The Adriatic seems to be an ideal place for the story. And to wander there for so many years – it is not surprising at all that when you get acquainted with the beautiful nature, you do not rush home. So, I passed between Osorčica and the beautiful island of Unije to get to the Balvanida bay, just a little south of Mali Lošinj (Little Lošinj), the biggest town on the island of Lošinj. There is also Veli Lošinj (Larger Lošinj), but it is a much smaller town than Mali Lošinj. Lošinj is a beautiful sailing area, where mistral winds often blow in summer. I dropped the anchor in the bay of Balvanida, tied the stern to a rock with a line and spent a night there.

Early in the morning (again at 5 am) I hoisted anchor and sails to sail towards Olib Island almost until 10 am. Olib and the neighbouring island of Silba are beautiful green islands that are not so crowded with tourists.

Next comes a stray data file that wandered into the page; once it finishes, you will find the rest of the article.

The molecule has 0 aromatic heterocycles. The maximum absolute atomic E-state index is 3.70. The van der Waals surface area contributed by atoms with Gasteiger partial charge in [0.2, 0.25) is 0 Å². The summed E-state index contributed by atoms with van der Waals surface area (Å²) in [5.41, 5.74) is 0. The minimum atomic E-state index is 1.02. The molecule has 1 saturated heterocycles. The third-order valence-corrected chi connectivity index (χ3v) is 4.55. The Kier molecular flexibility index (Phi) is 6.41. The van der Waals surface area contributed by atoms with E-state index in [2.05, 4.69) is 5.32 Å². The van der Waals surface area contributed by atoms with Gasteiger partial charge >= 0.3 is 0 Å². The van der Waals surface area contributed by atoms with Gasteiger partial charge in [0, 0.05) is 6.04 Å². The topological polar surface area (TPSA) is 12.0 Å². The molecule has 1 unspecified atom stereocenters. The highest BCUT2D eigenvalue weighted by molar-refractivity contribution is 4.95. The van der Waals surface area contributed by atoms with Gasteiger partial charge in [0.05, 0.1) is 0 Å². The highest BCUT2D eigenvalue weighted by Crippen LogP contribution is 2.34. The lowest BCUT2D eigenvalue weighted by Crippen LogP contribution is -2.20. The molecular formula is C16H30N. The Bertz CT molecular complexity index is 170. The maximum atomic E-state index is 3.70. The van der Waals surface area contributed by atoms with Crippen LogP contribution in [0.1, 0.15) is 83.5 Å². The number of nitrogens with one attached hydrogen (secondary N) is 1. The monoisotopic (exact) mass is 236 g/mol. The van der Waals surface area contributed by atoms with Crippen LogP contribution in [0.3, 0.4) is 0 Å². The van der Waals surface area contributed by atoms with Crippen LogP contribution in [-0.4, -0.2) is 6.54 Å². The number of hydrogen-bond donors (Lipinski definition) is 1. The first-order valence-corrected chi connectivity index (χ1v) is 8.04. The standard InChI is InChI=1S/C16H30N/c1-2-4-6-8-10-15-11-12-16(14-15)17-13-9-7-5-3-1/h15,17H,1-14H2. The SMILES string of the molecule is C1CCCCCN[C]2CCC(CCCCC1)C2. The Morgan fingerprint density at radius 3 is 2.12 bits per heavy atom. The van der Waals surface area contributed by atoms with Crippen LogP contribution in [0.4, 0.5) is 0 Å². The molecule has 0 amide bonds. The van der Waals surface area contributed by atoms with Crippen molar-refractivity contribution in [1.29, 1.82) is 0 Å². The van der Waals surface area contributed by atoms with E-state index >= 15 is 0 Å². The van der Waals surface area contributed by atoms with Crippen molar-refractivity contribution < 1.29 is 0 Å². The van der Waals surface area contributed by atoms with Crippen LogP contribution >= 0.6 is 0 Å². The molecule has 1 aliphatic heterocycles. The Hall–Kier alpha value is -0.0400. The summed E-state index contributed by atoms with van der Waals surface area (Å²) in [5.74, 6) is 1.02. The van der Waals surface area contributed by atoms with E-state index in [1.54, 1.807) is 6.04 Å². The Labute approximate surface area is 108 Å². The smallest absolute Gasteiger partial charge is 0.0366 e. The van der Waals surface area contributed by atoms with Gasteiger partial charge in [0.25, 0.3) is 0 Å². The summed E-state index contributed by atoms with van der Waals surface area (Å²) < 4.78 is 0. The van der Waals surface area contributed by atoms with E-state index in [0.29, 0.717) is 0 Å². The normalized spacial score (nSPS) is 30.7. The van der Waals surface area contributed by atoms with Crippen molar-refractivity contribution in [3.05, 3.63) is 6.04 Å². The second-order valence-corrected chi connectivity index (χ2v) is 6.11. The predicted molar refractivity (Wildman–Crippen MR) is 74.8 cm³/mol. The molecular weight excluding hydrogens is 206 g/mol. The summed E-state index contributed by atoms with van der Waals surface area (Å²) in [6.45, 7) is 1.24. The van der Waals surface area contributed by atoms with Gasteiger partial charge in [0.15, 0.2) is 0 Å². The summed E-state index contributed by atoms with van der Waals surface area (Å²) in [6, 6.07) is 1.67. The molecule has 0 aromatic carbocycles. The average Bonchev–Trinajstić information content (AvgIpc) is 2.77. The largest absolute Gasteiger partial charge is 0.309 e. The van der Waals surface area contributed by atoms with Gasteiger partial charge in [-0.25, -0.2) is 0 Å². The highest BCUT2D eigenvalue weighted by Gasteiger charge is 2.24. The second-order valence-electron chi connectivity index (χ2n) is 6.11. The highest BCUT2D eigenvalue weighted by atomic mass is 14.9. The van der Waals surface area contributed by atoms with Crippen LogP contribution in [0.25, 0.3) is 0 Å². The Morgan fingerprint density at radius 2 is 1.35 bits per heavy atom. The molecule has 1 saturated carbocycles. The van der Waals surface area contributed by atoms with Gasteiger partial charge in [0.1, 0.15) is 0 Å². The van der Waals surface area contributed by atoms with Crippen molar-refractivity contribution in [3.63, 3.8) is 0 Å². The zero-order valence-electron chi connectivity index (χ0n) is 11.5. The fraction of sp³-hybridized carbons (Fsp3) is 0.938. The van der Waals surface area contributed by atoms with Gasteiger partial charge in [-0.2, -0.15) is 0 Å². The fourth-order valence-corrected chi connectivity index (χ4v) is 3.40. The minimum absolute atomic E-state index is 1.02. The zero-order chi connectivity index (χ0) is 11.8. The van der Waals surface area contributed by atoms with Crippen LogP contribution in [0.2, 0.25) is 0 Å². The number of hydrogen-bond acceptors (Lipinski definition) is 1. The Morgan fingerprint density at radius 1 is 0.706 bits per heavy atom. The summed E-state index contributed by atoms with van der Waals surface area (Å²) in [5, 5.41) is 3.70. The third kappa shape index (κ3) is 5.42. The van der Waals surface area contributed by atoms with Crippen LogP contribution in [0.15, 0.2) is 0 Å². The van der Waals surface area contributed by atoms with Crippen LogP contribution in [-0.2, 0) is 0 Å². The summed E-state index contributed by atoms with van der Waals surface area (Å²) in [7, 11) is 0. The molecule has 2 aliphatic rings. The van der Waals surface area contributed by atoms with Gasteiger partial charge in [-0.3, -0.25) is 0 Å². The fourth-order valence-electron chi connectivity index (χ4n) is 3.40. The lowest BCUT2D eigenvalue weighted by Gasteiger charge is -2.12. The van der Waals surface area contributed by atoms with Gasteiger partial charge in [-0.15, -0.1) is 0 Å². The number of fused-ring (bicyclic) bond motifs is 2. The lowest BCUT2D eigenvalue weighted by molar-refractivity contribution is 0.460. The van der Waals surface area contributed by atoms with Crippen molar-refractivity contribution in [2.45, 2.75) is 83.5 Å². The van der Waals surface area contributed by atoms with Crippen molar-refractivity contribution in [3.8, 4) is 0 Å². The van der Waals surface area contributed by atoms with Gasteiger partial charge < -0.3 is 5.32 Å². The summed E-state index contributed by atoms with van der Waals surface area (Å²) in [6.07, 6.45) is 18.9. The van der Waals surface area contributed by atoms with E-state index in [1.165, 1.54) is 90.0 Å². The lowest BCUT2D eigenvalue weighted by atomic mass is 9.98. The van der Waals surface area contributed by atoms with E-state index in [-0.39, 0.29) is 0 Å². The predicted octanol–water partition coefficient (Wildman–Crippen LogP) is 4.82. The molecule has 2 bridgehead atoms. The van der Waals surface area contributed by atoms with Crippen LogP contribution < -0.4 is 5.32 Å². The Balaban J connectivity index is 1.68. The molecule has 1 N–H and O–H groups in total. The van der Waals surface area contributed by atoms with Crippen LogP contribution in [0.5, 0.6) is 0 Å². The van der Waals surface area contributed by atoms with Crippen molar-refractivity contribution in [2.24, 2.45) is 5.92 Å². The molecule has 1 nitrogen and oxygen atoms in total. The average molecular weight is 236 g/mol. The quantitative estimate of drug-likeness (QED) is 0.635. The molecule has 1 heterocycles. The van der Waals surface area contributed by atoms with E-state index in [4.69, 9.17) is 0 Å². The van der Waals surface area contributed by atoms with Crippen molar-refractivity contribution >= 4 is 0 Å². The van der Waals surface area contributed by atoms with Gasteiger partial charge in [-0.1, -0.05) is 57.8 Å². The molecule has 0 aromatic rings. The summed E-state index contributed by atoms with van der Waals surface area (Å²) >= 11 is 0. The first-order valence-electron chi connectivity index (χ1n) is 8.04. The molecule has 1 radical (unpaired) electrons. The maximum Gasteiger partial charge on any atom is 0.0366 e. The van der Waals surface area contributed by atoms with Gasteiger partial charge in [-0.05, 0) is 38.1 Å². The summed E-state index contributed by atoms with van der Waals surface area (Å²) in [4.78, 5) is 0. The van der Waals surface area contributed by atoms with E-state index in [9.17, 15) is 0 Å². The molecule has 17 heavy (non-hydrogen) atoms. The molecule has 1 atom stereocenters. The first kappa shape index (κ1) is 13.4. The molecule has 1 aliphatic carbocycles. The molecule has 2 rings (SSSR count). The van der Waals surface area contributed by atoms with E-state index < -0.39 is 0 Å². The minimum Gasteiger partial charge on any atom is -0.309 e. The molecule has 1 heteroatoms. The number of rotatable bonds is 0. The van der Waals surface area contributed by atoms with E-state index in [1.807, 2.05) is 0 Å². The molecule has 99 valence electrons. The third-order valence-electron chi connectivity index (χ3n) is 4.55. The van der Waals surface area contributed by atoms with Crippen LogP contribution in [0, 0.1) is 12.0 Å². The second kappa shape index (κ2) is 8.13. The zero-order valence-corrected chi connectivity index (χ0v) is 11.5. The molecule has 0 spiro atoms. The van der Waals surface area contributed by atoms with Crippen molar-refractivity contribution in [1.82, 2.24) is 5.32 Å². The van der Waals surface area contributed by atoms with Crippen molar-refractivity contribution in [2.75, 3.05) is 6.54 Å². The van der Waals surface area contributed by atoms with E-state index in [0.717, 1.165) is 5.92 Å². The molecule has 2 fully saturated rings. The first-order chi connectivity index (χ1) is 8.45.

Fig 3: Morning sailing toward island of Silba                  

Fig 4: Island of Ist, Široka Bay

I went swimming on Olib in the morning, prepared lunch and sailed to Ist island (pronounced the same as East). In front of the village Ist is Široka uvala (Wide Bay), a lovely spot where I spent the night.

In the morning I sailed past the island of Molat, also a popular sailing area, and passed through Sedmovraće (literally – Seven Doors), a region with seven passages between smaller and larger islands.

Fig 5: Islands Ist (left), Molat (right) and Mountain Velebit in the distance (centre)

I reached Veli Rat (Big Cape), the northernmost point of Dugi Otok (Long Island), and headed south to Sakarun Beach. Sakarun beach is often presented among the 10 most beautiful beaches in the world, but I would say that it is much overrated. There are a lot of boats, but although it is really a nice beach, there are other equally beautiful places on the Adriatic. This was the southernmost point of the trip.

Fig 6: Dugi Otok, Sakarun Beach